How to Build a Tortoise Enclosure

By on Mar 18, 2016 in Blog | 0 comments

There are many, many ways to build a tortoise hatching enclosure. I’m going to share with you what has worked for me. Over the past few years there has been shift in what tortoise keepers fell is the best environment for young tortoises. The old and I believe the outdated way was to set up an open top ‘tortoise table’, clamp on a couple of heat lamps and a UVB/UVA light and you were set. Well, we are finding more and more evidence that humidity levels play a crucial role not only in tortoise carapace development but also in over all growth, health and general vigor. Many tortoise hobbyists are seeing improvements in these areas with their hatchlings when housed in an environment with 50-85% RH (relative humidity). This is the housing technique that I believe in and what I have found works for me and my leopard tortoise hatchlings. I refer to the housing structure as an ‘enclosed chamber’. I’m not sure who coined the phrase but it is very descriptive and accurate for this type of structure. Essentially what it is is a rectangle box or you can think of it as a tortoise table with a top. Adding a top makes it much easier to control temperatures both night and day and the humidity levels through out which is the ultimate goal.

Here are a list of the materials I use:

Laminated Pine boards 16″ H x 8′ L from HomeDepot – These boards are easy to cut and drill into and when you applied a finish, they look pretty good.

Glass pane (not Plexiglas or acrylic they will warp in the high humidity) from HomeDepot – cut to fix your needs. Serves as a window so you can keep an eye on your little hatchlings. I run black Gorilla tape along the edges for added strength.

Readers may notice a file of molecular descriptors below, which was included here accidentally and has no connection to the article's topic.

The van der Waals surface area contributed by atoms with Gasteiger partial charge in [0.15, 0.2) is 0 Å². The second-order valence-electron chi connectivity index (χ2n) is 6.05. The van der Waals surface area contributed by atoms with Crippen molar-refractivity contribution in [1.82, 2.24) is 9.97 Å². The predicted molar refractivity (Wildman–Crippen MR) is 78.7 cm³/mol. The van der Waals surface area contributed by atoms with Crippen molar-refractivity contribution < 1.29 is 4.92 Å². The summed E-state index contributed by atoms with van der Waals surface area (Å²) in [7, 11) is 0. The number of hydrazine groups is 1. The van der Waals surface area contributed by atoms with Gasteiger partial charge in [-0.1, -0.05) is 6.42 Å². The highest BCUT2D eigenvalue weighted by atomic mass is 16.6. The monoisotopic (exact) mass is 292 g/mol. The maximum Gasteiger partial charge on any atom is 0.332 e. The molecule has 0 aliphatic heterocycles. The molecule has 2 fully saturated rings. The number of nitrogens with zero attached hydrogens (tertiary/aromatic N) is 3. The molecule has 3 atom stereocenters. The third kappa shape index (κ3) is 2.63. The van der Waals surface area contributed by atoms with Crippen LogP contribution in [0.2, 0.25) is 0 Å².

clear glass

Wood stain (Minwax), box of wood screws, hooks to hang the lamp domes.

stain screws hooks

Plastic painter tarp/drop cloth 2mm and a roll of Gorilla tape

tape tarp

3/4″ plywood – I like the pre-sanded board which looks nice and splinters less.

plywood

3/4″ PVC pipes and a pack of 90 degree ‘elbow’ connectors

Once you have the materials, you can begin to build the enclosed chamber. The general rule is ‘bigger the better’ so you want to build it the largest you can that your indoor space will allow. Keep in mind that some leopard tortoises can grow very fast and reach 10″ in a couple of years. Also if you plan on housing 3 or more tortoises in the same enclosure, you want to give them as much space as possible so they can get away from each other as tortoises are solitary creatures.

I start my construction by building a five sided rectangle box with the four sides using pine wood planks and a floor of plywood. Be sure to cut out a window hole in one of the long sides so you can keep an eye on your little tortoise.

wood box

I then sand my box to make it nice and smooth. Then apply a water proofing stain. I use Minwax but there are lots of others brands you can use also. Be sure to let the stain cure at least a week before moving your tortoise inside. The smell of the off gasses can be quite strong and potentially harmful to a fragile hatchling.

wood box stain